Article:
Either Ellen Conford has as much imagination as her heroine Victory Benneker, or she has a good memory for what it's like to...

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DREAMS OF VICTORY

Either Ellen Conford has as much imagination as her heroine Victory Benneker, or she has a good memory for what it's like to be one of those mousy, undistinguished kids who aren't nearly so uncommon as they, in their loneliness, believe themselves to be. Victory not only gets a scant six votes when she runs for class president, but she's a wallflower at her friend's coed party, flubs the role of litter in her school play and is even afraid to ride the Ferris wheel at the town carnival. Her self-confidence really bottoms out when she compares herself to Sharon ""Spider"" Webb, the universally acknowledged star of class 6-3, but in her fantasies Victory is always a credit to her name -- whether she's winning the Miss America pageant, making her Presidential acceptance speech, uncovering a spy ring, or distributing a million dollars to her envious schoolmates. Unlike Victory's teacher, we couldn't give an A+ to that composition on ""Imagination"" which finally wins her some recognition but Victory herself gets high marks for her spirited, often humorous battle against the agonies of being ordinary.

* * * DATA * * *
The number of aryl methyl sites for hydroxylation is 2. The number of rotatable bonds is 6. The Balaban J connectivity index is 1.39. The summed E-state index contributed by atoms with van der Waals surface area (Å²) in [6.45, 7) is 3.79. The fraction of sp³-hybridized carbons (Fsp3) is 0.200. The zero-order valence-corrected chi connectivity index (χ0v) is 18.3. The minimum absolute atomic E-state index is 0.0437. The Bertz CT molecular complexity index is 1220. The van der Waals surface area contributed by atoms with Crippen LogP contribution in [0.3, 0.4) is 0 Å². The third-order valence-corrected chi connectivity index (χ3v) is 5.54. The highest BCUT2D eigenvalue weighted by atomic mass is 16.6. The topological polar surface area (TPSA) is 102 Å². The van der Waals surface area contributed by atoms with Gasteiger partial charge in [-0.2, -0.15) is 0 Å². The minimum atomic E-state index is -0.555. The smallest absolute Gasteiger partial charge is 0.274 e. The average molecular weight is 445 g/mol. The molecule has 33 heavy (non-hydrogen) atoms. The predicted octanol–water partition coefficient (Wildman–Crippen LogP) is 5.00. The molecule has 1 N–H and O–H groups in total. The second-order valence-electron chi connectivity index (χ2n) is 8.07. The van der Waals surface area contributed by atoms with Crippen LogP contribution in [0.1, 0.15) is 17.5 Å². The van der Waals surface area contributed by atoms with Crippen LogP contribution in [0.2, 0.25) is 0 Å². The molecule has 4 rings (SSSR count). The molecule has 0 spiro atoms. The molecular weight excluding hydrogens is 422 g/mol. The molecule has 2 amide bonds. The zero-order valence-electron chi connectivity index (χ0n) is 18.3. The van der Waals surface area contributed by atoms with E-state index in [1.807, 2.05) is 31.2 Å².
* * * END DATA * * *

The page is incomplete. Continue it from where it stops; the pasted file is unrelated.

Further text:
Pub Date: March 22, 1973

ISBN: N/A

Page Count: -

Publisher: Little, Brown

Review Posted Online: N/A

Kirkus Reviews Issue: March 1, 1973